• Measuring structural deficits, Senate Bill 76 and district debt, and the school retiree pension crisis. 
  • Pulling money out of economy to subsidize economic development through borrowing.
  • The danger in balancing the budget by moving expenditures to separate funds.

View the entire Budget Hearing here.

Watch Senator Wagner questions IFO Executive Director Matt Knittel about estimated revenue from increased personal income tax and whether a study has been done yet on how much could be saved in pension management fees.

Department of General Services

Questioning during the proposed budget for the Department of General Services focused on how to achieve cost savings, ensure best costs and maximize the use of state resources.  Specific topics included:

  • Cost-savings achieved through strategic sourcing of contracts.
  • How rapidly changing markets can affect requests for proposals.
  • Statistics on the amount of unused office space and the cost to the state.
  • Locating state offices in downtown locations to encourage economic development.
  • The status of the sale of SCI Greensburg.
  • The importance of fair and transparent purchasing.
  • Giving preference to PA-owned companies when contracting for services.
  • The importance of keeping options open leases for liquor stores.

View the entire Budget Hearing here.

Watch Senator Wagner questions Acting Secretary Curt Topper about the possibility of GPS units being installed in state vehicles to improve efficiency and productivity, as well the state Capitolís utility costs and insurance coverage, and department personnel costs.

Tuesday, March 17

Attorney General

Attorney General Kathleen Kane outlined her officeís activities and funding needs. Committee members focused on the following topics:

  • Human trafficking and missing children.
  • An update on the Child Predator Interceptor Unit.
  • An outline of drug prevention efforts include enforcement.
  • The impact of the Mobile Street Crimes Unit.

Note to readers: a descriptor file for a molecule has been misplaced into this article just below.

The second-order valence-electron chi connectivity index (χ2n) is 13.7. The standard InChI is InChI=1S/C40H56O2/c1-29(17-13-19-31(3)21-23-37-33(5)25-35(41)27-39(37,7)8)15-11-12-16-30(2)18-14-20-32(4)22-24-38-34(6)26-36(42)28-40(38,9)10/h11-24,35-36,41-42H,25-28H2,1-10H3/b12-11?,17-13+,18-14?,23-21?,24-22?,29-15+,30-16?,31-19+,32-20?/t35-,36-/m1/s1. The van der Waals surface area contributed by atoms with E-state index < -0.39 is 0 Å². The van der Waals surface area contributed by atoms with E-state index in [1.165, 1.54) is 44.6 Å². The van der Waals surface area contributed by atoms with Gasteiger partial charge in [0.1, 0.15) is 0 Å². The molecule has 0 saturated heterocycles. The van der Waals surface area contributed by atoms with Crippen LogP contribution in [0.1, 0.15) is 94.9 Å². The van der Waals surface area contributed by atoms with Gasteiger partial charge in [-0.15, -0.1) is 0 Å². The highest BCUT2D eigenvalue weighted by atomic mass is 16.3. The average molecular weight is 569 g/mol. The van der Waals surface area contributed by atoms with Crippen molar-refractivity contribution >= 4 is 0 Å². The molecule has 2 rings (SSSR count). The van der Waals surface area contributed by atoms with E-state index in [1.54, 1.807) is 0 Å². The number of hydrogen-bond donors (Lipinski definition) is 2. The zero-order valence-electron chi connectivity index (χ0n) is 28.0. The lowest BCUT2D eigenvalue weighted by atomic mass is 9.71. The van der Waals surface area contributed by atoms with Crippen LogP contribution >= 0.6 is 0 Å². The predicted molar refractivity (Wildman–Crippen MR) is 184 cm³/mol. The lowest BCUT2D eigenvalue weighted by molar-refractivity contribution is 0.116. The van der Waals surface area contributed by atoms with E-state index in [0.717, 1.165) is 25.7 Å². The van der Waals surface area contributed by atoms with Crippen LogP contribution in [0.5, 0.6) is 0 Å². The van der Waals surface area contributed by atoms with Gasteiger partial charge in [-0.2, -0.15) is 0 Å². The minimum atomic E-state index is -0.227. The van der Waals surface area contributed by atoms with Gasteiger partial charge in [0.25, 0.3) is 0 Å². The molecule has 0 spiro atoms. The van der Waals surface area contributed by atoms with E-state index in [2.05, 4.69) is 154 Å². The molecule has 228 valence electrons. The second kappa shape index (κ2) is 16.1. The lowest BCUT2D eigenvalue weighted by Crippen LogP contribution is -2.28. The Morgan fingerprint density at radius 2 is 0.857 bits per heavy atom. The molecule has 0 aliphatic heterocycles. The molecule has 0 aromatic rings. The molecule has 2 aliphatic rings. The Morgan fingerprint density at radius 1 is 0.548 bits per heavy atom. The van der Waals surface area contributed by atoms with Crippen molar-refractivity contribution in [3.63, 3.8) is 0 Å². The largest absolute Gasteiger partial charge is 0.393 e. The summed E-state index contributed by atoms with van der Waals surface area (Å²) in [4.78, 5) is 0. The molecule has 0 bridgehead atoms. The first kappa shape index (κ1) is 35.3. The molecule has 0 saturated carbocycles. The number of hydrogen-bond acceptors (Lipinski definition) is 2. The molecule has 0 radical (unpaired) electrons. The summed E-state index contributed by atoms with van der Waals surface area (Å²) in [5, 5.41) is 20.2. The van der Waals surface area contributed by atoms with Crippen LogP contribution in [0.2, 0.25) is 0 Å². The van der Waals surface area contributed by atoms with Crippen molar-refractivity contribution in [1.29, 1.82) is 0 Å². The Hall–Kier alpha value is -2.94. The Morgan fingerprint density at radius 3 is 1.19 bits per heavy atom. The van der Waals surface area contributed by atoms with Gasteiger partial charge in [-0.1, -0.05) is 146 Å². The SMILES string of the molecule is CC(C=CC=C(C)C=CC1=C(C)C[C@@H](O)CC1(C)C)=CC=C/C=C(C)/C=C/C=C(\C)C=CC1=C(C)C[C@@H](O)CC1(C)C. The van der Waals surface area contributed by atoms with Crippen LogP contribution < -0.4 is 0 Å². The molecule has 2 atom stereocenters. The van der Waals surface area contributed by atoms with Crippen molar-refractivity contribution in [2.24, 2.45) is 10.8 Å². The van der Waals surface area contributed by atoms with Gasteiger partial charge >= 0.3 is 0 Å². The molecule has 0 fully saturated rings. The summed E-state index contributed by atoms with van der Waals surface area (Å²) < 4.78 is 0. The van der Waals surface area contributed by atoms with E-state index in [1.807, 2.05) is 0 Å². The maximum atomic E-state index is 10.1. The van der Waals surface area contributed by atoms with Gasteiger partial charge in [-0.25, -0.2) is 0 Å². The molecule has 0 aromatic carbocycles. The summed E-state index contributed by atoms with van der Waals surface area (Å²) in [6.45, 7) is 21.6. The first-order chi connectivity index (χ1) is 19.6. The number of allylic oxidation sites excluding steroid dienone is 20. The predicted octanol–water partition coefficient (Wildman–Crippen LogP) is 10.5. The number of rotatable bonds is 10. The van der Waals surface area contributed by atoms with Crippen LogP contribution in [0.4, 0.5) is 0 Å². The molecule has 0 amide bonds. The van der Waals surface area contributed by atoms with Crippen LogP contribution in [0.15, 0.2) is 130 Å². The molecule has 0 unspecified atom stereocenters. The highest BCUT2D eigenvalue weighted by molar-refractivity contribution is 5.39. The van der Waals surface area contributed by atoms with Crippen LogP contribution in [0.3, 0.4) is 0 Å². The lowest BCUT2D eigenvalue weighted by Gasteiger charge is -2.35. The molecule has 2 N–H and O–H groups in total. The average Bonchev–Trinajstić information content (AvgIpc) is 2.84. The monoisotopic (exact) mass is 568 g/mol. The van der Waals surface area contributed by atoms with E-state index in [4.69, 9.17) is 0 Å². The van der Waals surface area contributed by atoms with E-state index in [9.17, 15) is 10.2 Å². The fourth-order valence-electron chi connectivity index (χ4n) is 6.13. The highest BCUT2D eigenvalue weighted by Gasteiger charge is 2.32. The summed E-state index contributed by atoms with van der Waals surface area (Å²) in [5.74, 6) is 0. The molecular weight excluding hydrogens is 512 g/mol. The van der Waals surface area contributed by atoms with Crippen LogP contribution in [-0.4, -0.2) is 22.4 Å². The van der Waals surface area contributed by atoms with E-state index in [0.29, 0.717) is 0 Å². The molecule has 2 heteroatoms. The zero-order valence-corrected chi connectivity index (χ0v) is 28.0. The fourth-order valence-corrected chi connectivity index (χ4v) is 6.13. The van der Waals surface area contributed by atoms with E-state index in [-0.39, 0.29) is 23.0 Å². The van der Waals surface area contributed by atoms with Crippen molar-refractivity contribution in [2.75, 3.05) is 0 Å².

• Plans for boosting the number of Medicaid fraud investigators.
  • Efforts to combat Pennsylvaniaís heroin epidemic.
  • Defense of local gun ordinance preemption and referral to the Office of General Counsel.
  • Updated staffing levels and vacancies in the office.
  • Reimbursements to counties for full-time district attorneys.
  • The need to update the Older Adult Protective Services Act to target financial fraud against older Pennsylvanians.
  • The problem of drug gangs from Mexico operating in Pennsylvania.
  • The need to provide documentation of outside legal counsel.
  • The role of the office in defending the Administration in the case of Right to Office director.
  • Reciprocity with neighboring states regarding licenses to carry firearms.
  • Consumer complaints about misleading gas royalty payments.
  • How to legally prevent drillers from passing on to landowners the proposed Marcellus Shale tax increase.
  • The legality of the governorís death penalty moratorium.
  • Gaming enforcement with the Pennsylvania State Police.
  • The budget impact of requests for more staffing.
  • Disbursement of the mortgage fraud settlement with Standard & Poor's.

View the entire Budget Hearing here.

Watch Senator Wagner questions Attorney General Kathleen Kane about the number of employees in her office and expresses concern for the current drug epidemic and rampant fraud in the Commonwealth.

Treasury Department

Acting Treasurer Christopher Craig highlighted the importance of addressing the public employee pension crisis and the impact of the stateís bond rating downgrade.

Other topics discussed during the hearing included:

  • The potential effect of additional borrowing in Governor Wolfís budget.
  • Funding levels for the PA 529 College Savings Program.
  • The rate of return on Treasury investments.
  • Improvements to the Unclaimed Property program.
  • Information technology upgrades.
  • Interest on securities.
  • The cost of outside legal services.

View the entire Budget Hearing here.

Watch Senator Wagner discusses with Acting Treasurer Christopher Craig fluctuations in state revenue and subsequent short-term borrowing and the need to change public pension funds to save taxpayer dollars.

Auditor General

Auditor General Eugene DePasquale repeatedly stressed the need for public pension reform and the impact that the costs are having on Pennsylvaniaís municipalities. Other topics discussed during the hearing included: